Coeliac is caused by a grain protein known as gluten as well as a delayed allergic reaction in the body. Gluten is commonly found in Wheat, and some traces can also be seen in Rye and Barley. People with this condition also have a high oat tolerance. Coeliac disease is most common in the United Kingdom as an inherited disease of the intestinal immune system. In the United Kingdom, at least, 1 out of 100 persons have the disease. It’s not easy to diagnose this kind of disease, and the infection might remain wrongly diagnosed until a person reaches adulthood usually between 30-40years old.
It is mostly wrongly diagnosed and mistaken for Irritable Bowel Syndrome (IBS), andmany cases are never diagnosed. Research has it that only one-third of the actual instances ofCoeliac diseases are accurately diagnosed and treated with a gluten-free diet. The other untreated cases lead to adverse conditions such as diabetes, infertility, anaemia, gastrointestinal malignancy.
Known symptoms of the disease mal-absorption of food and chronic diarrhoea are as a result of stunted growth, offensive stools, abdominal bloating, blistering rash, and mouth ulcers. Most children develop these symptoms when they are being weaned from breast milk and introduced to solids. They experience weight loss, refusal to eat, diarrhoea and abdominal swelling.
The disease manifests in adults in mixture form alongside other non-specific symptoms such as skin rash, mouth ulcers, and diarrhoea.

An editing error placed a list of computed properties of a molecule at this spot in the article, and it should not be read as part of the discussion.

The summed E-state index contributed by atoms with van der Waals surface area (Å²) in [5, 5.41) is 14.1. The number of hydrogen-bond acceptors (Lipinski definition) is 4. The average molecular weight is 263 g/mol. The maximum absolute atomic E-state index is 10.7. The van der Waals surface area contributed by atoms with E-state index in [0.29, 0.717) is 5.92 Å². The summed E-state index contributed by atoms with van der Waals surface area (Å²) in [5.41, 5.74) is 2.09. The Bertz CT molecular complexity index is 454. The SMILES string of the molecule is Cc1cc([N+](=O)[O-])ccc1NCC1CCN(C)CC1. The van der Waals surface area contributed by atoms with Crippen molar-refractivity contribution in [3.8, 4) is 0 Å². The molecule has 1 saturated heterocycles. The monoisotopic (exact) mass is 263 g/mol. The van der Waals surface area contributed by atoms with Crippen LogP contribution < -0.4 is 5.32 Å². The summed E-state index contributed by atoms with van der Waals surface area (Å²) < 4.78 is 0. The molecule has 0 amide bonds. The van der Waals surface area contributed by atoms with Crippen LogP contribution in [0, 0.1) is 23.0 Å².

Most people will develop Coeliac disease quickly than others especially those who have the disease in their family health history. Such ones will have their DNA linked to the HLA DQ2 gene. However, the disease is more likely to occur in persons with the following conditions: down syndrome, diabetes on insulin and infertility.
Recently, a blood test has revolutionised the way Coeliac disease is diagnosed. Until now, the only sure way to diagnose the disease is after a series of test and several years of experiencing connected symptoms and intestinal biopsy.
As a result, only milder cases of the disease were not diagnosed and remained in that state. A blood test is conducted to measure the level of antibodies in the blood as regards to Gluten or Gliadin. When the patients switch to a Gluten-free diet, the Anti-Gliadin Antibodies will disappear which is a sign of disease resolution.
People suffering from this condition have a higher chance of developing nutritional deficiencies due to the low absorption of nutrient from the diet. They also face a high risk of calcium deficiency so they might develop fractures. As a result, the bowel is easily damaged, and this makes it difficult to absorb iron and folic acid thereby causing chronic anaemia.
Those with DownSyndrome have a higher chance (up to 43 times) of having Coeliac disease but not as severe as others might be.
The best way to treat Coeliac Disease is to completely avoid the Gluten component in cereals, aside from corn, rice or maize. Also, there are lots of Gluten free diet that gluten-intolerable people can eat without feeling the need to stick to a particular food.